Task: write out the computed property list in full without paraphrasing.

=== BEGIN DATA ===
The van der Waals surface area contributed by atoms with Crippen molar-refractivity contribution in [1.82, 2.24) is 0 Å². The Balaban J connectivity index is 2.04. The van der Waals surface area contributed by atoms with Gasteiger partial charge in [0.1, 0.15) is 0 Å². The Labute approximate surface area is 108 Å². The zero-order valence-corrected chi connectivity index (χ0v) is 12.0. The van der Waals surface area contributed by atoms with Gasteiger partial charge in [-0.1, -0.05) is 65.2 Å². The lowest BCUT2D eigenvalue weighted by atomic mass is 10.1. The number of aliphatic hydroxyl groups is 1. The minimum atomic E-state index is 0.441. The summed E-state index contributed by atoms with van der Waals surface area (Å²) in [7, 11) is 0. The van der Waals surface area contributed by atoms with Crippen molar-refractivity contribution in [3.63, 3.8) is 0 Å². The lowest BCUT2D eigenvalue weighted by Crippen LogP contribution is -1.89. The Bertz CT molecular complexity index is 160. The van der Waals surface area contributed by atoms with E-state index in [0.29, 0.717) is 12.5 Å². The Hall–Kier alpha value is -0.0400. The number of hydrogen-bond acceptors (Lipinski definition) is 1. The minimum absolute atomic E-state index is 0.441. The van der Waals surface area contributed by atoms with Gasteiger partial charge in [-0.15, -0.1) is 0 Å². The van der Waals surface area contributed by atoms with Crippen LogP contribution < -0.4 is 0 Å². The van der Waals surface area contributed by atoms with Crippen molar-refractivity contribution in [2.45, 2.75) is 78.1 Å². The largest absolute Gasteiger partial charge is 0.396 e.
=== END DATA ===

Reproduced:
The van der Waals surface area contributed by atoms with Crippen molar-refractivity contribution in [1.82, 2.24) is 0 Å². The Balaban J connectivity index is 2.04. The van der Waals surface area contributed by atoms with Gasteiger partial charge in [0.1, 0.15) is 0 Å². The Labute approximate surface area is 108 Å². The zero-order valence-corrected chi connectivity index (χ0v) is 12.0. The van der Waals surface area contributed by atoms with Gasteiger partial charge in [-0.1, -0.05) is 65.2 Å². The lowest BCUT2D eigenvalue weighted by atomic mass is 10.1. The number of aliphatic hydroxyl groups is 1. The minimum atomic E-state index is 0.441. The summed E-state index contributed by atoms with van der Waals surface area (Å²) in [7, 11) is 0. The van der Waals surface area contributed by atoms with Crippen molar-refractivity contribution in [3.63, 3.8) is 0 Å². The lowest BCUT2D eigenvalue weighted by Crippen LogP contribution is -1.89. The Bertz CT molecular complexity index is 160. The van der Waals surface area contributed by atoms with E-state index in [0.29, 0.717) is 12.5 Å². The Hall–Kier alpha value is -0.0400. The number of hydrogen-bond acceptors (Lipinski definition) is 1. The minimum absolute atomic E-state index is 0.441. The van der Waals surface area contributed by atoms with Gasteiger partial charge in [-0.15, -0.1) is 0 Å². The van der Waals surface area contributed by atoms with Crippen LogP contribution < -0.4 is 0 Å². The van der Waals surface area contributed by atoms with Crippen molar-refractivity contribution in [2.45, 2.75) is 78.1 Å². The largest absolute Gasteiger partial charge is 0.396 e.